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As you read the Lord’s Prayer in its two scriptural versions you read  the expressions forgive us our debts and forgive us our sins.  A traditional variation of this is forgive us our trespasses. In the stream of Christianity that I been formed by we use the term debts.  With all due respect to the King James Version which has shaped the spiritual memory of many English-speaking Christians, I have definite preference for debts over trespasses.  And although Luke was inspired to use sins, for discipling purposes I find it to be too vague.  An excellent comparison of all three is found in a 2010 sermon by Presbyterian pastor, Randall Bush and I would encourage you to read it for more detail and a better explanation than I can provide. READ NOW

The word debt here in the Greek has this meaning according to Strong, “1) that which is owed 1a) that which is justly or legally due, a debt 2) metaph. offense, sin.  In  rabbinic teachings and parables, a person’s sin before God was often symbolized by debt owed to a king, landowner, or other person. Jesus, as we know, was functioning in many ways from a rabbinical tradition.  Debts is the literal translation of the Greek.  Translators, however, are not inaccurate if the use the other words if they understand this expression to be in the metaphorical sense.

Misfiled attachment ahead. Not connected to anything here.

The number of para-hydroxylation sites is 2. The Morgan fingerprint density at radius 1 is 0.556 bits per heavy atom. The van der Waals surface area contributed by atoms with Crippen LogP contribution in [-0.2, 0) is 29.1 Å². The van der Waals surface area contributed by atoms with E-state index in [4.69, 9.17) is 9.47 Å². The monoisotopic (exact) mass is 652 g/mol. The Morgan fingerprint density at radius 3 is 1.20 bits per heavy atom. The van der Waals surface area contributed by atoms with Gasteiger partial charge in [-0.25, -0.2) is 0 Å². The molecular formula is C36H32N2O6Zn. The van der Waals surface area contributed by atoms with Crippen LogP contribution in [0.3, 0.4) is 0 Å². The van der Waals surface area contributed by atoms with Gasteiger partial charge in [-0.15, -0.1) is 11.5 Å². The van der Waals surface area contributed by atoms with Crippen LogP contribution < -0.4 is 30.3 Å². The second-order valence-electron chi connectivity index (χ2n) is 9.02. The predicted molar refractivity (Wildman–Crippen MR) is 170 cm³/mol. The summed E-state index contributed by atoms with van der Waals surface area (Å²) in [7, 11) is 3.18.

But in one of the most potent descriptions of this prayer found in Jesus’ parable in Matthew 18:21-35 about the Unmerciful Servant, we read these words:”So when his fellow slaves saw what had happened, they were deeply grieved and came and reported to their lord all that had happened. “Then summoning him, his lord said to him, ‘You wicked slave, I forgave you all that debt because you pleaded with me.  ‘Should you not also have had mercy on your fellow slave, in the same way that I had mercy on you?’  “And his lord, moved with anger, handed him over to the torturers until he should repay all that was owed him.  “My heavenly Father will also do the same to you, if each of you does not forgive his brother from your heart.” The word debt here is the same word in Matthew’s version of the Lord’s Prayer.

1. So here’s the reflection question, “What do we say about our spiritual state and what are we asking God to do when we pray forgive us our debts as we forgive our debtors>

I’ll share my thoughts in the next post.


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